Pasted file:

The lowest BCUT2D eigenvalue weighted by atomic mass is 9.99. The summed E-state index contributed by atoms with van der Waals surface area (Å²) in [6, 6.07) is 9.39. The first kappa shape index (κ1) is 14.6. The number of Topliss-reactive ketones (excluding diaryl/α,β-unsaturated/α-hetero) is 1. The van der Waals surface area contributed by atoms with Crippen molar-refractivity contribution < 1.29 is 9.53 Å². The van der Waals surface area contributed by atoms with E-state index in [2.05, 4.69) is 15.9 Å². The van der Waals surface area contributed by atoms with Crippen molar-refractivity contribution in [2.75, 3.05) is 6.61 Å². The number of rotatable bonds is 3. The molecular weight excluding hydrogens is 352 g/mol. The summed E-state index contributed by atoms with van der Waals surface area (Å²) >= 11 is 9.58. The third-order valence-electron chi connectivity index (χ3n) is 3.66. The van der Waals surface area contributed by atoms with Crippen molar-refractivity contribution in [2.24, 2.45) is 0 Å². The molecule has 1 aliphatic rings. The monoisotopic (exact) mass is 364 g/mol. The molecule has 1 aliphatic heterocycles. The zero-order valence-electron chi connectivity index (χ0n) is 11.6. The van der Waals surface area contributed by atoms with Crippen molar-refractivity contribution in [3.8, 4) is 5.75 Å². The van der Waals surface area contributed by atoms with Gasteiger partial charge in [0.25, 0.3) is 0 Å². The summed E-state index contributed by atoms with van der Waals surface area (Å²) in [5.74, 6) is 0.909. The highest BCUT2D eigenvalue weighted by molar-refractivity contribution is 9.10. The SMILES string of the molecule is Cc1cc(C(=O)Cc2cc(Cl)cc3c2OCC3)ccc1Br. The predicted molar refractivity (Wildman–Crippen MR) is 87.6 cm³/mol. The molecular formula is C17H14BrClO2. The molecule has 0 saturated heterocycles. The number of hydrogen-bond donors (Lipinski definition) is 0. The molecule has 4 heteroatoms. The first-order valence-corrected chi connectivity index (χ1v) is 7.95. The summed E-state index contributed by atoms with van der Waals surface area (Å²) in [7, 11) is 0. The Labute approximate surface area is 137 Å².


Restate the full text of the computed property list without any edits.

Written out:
The lowest BCUT2D eigenvalue weighted by atomic mass is 9.99. The summed E-state index contributed by atoms with van der Waals surface area (Å²) in [6, 6.07) is 9.39. The first kappa shape index (κ1) is 14.6. The number of Topliss-reactive ketones (excluding diaryl/α,β-unsaturated/α-hetero) is 1. The van der Waals surface area contributed by atoms with Crippen molar-refractivity contribution < 1.29 is 9.53 Å². The van der Waals surface area contributed by atoms with E-state index in [2.05, 4.69) is 15.9 Å². The van der Waals surface area contributed by atoms with Crippen molar-refractivity contribution in [2.75, 3.05) is 6.61 Å². The number of rotatable bonds is 3. The molecular weight excluding hydrogens is 352 g/mol. The summed E-state index contributed by atoms with van der Waals surface area (Å²) >= 11 is 9.58. The third-order valence-electron chi connectivity index (χ3n) is 3.66. The van der Waals surface area contributed by atoms with Crippen molar-refractivity contribution in [2.24, 2.45) is 0 Å². The molecule has 1 aliphatic rings. The monoisotopic (exact) mass is 364 g/mol. The molecule has 1 aliphatic heterocycles. The zero-order valence-electron chi connectivity index (χ0n) is 11.6. The van der Waals surface area contributed by atoms with Crippen molar-refractivity contribution in [3.8, 4) is 5.75 Å². The van der Waals surface area contributed by atoms with Gasteiger partial charge in [0.25, 0.3) is 0 Å². The summed E-state index contributed by atoms with van der Waals surface area (Å²) in [5.74, 6) is 0.909. The highest BCUT2D eigenvalue weighted by molar-refractivity contribution is 9.10. The SMILES string of the molecule is Cc1cc(C(=O)Cc2cc(Cl)cc3c2OCC3)ccc1Br. The predicted molar refractivity (Wildman–Crippen MR) is 87.6 cm³/mol. The molecular formula is C17H14BrClO2. The molecule has 0 saturated heterocycles. The number of hydrogen-bond donors (Lipinski definition) is 0. The molecule has 4 heteroatoms. The first-order valence-corrected chi connectivity index (χ1v) is 7.95. The summed E-state index contributed by atoms with van der Waals surface area (Å²) in [7, 11) is 0. The Labute approximate surface area is 137 Å².